And I've attached one of the smaller sized photos.
So is this a new shrimp? Should I report this one to someone?
<I don't know... and I would send these pix around.
Possibly to Texas "fish and game" agencies for their
Thank you so much for your time, and let me know if you need more
<Thank you for sharing. Bob Fenner>
"Green stick shrimp" 8/3/09
Hey Bob or other wonder-crew!
It's Andy from lovely Colorado here.
I have a 90 gal. macroalgae tank connected to my large system
with many types of macro (including a couple different types of
Sargassum), five Dartfish, a pair of Banggais, and a lovely pair
along with cleaners of the snail variety (Columbellids, Ceriths,
Nassarius, etc.). I've had someone offer me some "green
stick shrimp," supposedly collected in the Gulf of Mexico.
As near as I can tell, they look like a type of Latreutes sp. or
Sargassum shrimp. It looks like it might be a fun,
not-something-you-see-everyday type of addition that could go
with the theme of the tank (well somewhat: it's certainly no
biotope, but it feels like a theme).
<Is a Latreutes; I believe Latreutes parvulus>
But, I can find nothing on these shrimp aside from a few larval
development papers, and a couple of oblique references to them by
Bob on your site.
Can you tell me what the expected mature size might be? What they
might eat? Whether they might be threats to the other members of
the tank? Please consider that I don't want anything that
might upset the
horses. They are a regularly breeding pair of Hippocampus comes
and I'm trying to help get a captive-bred breeding population
Thanks for the help! Photo attached.
<Unfortunately I know nothing re the biology or captive
husbandry of this genus. Bob Fenner>
Re: "Green stick shrimp"
Thanks for the ID and thanks for your time, Bob. I hope you have
a good week!
<Let's not limit ourselves Andy... I heartily wish you a
great life time... even a here after!!! BobF>
Help with Shrimp ID: Likely Tozeuma spp. --
2/24/09 Hi there! <Hi Tom!> I know that your site
is primarily dedicated to aquarium keepers, but you also seem
incredibly knowledgeable about aquatic life in general, so
I'm hoping you can help me ID this creature I saw today while
snorkeling in Jupiter, FL in the Intercoastal Waterway (Blue
Heron Bridge, some of the best snorkeling in FL). <Lucky you
-- wish I was there! It was in the forties and raining here today
in the Seattle area!> I am 98% sure it was a species of
shrimp, but I've never heard of anything like it. <Yep,
it's a shrimp alright. It's most likely a species of
Tozeuma, possibly Tozeuma carolinense (aka an Arrow Shrimp). They
vary in color, from bluish purple, to green, or gray, depending
on habitat (Gorgonians, sea grasses, etc). Their ability to blend
in and flatten themselves out along slender branches or within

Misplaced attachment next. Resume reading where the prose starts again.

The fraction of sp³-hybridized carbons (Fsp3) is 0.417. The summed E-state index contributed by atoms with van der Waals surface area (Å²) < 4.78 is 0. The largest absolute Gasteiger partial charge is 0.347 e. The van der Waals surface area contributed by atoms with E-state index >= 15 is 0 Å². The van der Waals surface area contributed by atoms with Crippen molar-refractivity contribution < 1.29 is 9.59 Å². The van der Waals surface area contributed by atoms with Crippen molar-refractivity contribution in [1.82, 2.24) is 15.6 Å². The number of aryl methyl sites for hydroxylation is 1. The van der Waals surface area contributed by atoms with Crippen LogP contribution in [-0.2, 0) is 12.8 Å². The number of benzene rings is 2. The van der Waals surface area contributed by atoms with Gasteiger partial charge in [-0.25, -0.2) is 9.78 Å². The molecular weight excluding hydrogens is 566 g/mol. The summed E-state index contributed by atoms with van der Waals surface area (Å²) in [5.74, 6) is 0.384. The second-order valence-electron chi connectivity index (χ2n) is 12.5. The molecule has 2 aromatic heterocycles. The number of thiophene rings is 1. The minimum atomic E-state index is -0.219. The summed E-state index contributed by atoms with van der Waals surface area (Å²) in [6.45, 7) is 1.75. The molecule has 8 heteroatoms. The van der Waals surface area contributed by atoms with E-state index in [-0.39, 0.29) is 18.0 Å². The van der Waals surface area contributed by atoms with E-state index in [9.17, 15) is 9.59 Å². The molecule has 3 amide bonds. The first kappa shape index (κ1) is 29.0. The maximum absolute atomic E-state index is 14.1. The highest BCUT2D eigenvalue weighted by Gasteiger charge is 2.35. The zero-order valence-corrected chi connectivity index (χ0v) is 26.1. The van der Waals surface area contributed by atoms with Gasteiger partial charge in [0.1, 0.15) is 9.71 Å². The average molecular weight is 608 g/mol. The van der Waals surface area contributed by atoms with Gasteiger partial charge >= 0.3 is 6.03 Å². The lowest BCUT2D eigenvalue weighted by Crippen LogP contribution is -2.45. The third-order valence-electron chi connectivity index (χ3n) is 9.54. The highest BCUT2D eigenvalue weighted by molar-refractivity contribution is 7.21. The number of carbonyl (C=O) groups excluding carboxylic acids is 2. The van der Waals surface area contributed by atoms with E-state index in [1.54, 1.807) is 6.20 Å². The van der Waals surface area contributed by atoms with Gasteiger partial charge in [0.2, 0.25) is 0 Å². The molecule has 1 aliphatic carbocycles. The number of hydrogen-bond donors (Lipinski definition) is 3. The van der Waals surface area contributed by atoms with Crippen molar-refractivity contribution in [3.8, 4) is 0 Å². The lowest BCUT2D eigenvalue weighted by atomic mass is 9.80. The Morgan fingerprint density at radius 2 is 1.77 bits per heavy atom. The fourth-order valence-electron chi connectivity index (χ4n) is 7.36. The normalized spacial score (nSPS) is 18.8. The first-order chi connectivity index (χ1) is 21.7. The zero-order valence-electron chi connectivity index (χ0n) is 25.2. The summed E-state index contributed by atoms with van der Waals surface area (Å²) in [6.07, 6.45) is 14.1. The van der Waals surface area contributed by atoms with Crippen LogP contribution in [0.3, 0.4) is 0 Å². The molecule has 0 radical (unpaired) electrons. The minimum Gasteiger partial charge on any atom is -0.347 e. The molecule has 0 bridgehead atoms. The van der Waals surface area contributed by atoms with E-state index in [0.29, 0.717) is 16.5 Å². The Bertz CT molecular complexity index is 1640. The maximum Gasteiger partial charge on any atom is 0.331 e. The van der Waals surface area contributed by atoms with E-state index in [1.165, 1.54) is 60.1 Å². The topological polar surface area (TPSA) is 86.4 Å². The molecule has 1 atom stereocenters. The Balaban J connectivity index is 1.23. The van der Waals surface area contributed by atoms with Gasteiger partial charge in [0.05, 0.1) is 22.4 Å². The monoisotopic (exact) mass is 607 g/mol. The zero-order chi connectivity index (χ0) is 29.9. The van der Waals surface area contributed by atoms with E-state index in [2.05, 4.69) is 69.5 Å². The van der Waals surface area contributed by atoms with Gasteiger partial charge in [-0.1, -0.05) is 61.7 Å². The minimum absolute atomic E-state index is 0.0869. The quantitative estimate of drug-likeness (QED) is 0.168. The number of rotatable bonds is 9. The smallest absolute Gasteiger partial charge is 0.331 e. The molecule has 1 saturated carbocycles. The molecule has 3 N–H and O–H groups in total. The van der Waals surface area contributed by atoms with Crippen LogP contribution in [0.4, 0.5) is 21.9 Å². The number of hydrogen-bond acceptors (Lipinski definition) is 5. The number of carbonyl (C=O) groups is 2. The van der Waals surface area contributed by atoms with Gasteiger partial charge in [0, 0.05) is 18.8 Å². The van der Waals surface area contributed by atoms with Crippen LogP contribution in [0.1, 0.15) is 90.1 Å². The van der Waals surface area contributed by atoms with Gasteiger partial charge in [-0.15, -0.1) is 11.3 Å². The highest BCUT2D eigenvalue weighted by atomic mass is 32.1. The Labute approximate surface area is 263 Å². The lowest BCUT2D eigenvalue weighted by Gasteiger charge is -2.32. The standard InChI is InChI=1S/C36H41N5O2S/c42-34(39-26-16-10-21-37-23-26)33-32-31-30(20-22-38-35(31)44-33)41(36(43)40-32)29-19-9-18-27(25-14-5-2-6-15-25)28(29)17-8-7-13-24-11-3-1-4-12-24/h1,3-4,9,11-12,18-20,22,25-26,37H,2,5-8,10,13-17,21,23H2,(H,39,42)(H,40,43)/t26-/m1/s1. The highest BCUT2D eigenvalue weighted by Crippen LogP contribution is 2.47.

seagrasses makes them very difficult to spot by predators and
divers alike.> I've spent the past two hours Googling with
a variety of keywords, mostly involving "green" and
"shrimp", and nothing's come up at all. <Try
Tozeuma. Also, see the following links for examples:
http://www.wetwebmedia.com/hippolytidae.htm Tozeuma carolinense:
> At the time, I was observing a small group of pipefish that
were hiding in some plants. <Neat> The pipefish were bright
green, and I saw what I initially mistook for a juvenile pipefish
in the midst of them, only he was bent in the middle. Curious, I
moved my hand toward him. He moved backward! <I bet he did!
Beware the giant hand!> Eventually I caught the animal in my
hand out of curiosity (I know, you're not supposed to touch,
but I couldn't help it!). It was bright lime green, about
three inches long, <Are you absolutely sure it was that long?
The reason I ask is that T. carolinense only gets to about half
that length (just under 4cm/~ 1.5').> ...and as big around
as a thick toothpick. It had legs like a shrimp, and a tail like
a shrimp, but it had a VERY long proboscis, with two yellow eyes
close to the middle of its body. It didn't bend its entire
body to move, like a shrimp usually does, but instead whipped the
very end of its tail. Unfortunately I was not able to snap a
picture of it, but I made a pretty bad yet accurate MS Paint
rendering of it (best I could do, I'm sorry). <No worries,
Tozeuma spp. have a distinctive body shape with a neat little fan
tail that you did a good job of portraying.> If you guys can
help, that would be awesome! If not, no big deal, I'm going
to keep looking. -Tom <I'm fairly certain that what you
saw was an Arrow Shrimp/Tozeuma spp. of some sort, but do take a
look around the 'net for confirmation. Take care and happy
Re: Help with Shrimp ID: Likely
Tozeuma spp. -- 2/24/09 <Hello Tom> Thanks for the
swift response! <You're very welcome!> The picture of
the Tozeuma was close, that's for sure, but I'm not 100%
certain, if only because the eyes in the picture are set much
further forward than the shrimp I saw. But it's the right
length and shape! <Good. I'm pretty sure it's a
Tozeuma spp. of some sort.> And yes, I'm pretty sure about
the size. I know that the water distorts your perception, but
this time around I had a bit of a guide. When I held it in my
hand, nose to tail it was almost the width of my palm, and I have
very large hands. <Good reference, indeed.> But like I
said, going by the picture, the Tozeuma shape is close, so now I
have that for a keyword to help in my Googling! <Yay! Let us
know if/when you find the little fellow.> Thanks so much! -Tom
<You're most welcome! - Lynn>
Follow-up Re: Help with Shrimp ID:
Likely Tozeuma spp. -- 2/24/09 <Hi Tom> Aha!
Confirmation! <Yay!> Though a tiny bit more confusion. I
did a Google Image Search for Tozeuma, and I have identified what